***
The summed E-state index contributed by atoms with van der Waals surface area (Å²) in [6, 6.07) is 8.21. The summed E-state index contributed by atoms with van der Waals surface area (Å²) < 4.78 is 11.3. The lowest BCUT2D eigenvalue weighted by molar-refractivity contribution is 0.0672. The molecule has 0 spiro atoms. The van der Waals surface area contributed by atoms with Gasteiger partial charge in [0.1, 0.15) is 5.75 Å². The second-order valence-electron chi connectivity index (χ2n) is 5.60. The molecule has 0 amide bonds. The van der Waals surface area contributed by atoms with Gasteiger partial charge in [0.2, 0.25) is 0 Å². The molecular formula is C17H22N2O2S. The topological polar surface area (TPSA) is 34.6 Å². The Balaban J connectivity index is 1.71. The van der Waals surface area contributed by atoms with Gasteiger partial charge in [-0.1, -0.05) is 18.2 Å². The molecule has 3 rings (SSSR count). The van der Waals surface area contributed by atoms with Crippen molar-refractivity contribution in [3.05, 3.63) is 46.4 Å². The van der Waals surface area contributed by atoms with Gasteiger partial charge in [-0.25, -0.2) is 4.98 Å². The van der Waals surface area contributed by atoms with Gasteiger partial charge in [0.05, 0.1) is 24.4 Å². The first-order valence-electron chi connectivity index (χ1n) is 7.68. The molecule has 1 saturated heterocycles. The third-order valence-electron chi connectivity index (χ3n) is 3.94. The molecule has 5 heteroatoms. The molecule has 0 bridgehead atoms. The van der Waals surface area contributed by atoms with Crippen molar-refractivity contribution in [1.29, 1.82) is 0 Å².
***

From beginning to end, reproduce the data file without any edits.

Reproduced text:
The summed E-state index contributed by atoms with van der Waals surface area (Å²) in [6, 6.07) is 8.21. The summed E-state index contributed by atoms with van der Waals surface area (Å²) < 4.78 is 11.3. The lowest BCUT2D eigenvalue weighted by molar-refractivity contribution is 0.0672. The molecule has 0 spiro atoms. The van der Waals surface area contributed by atoms with Gasteiger partial charge in [0.1, 0.15) is 5.75 Å². The second-order valence-electron chi connectivity index (χ2n) is 5.60. The molecule has 0 amide bonds. The van der Waals surface area contributed by atoms with Gasteiger partial charge in [0.2, 0.25) is 0 Å². The molecular formula is C17H22N2O2S. The topological polar surface area (TPSA) is 34.6 Å². The Balaban J connectivity index is 1.71. The van der Waals surface area contributed by atoms with Gasteiger partial charge in [-0.1, -0.05) is 18.2 Å². The molecule has 3 rings (SSSR count). The van der Waals surface area contributed by atoms with Crippen molar-refractivity contribution in [3.05, 3.63) is 46.4 Å². The van der Waals surface area contributed by atoms with Gasteiger partial charge in [-0.25, -0.2) is 4.98 Å². The van der Waals surface area contributed by atoms with Gasteiger partial charge in [0.05, 0.1) is 24.4 Å². The first-order valence-electron chi connectivity index (χ1n) is 7.68. The molecule has 1 saturated heterocycles. The third-order valence-electron chi connectivity index (χ3n) is 3.94. The molecule has 5 heteroatoms. The molecule has 0 bridgehead atoms. The van der Waals surface area contributed by atoms with Crippen molar-refractivity contribution in [1.29, 1.82) is 0 Å².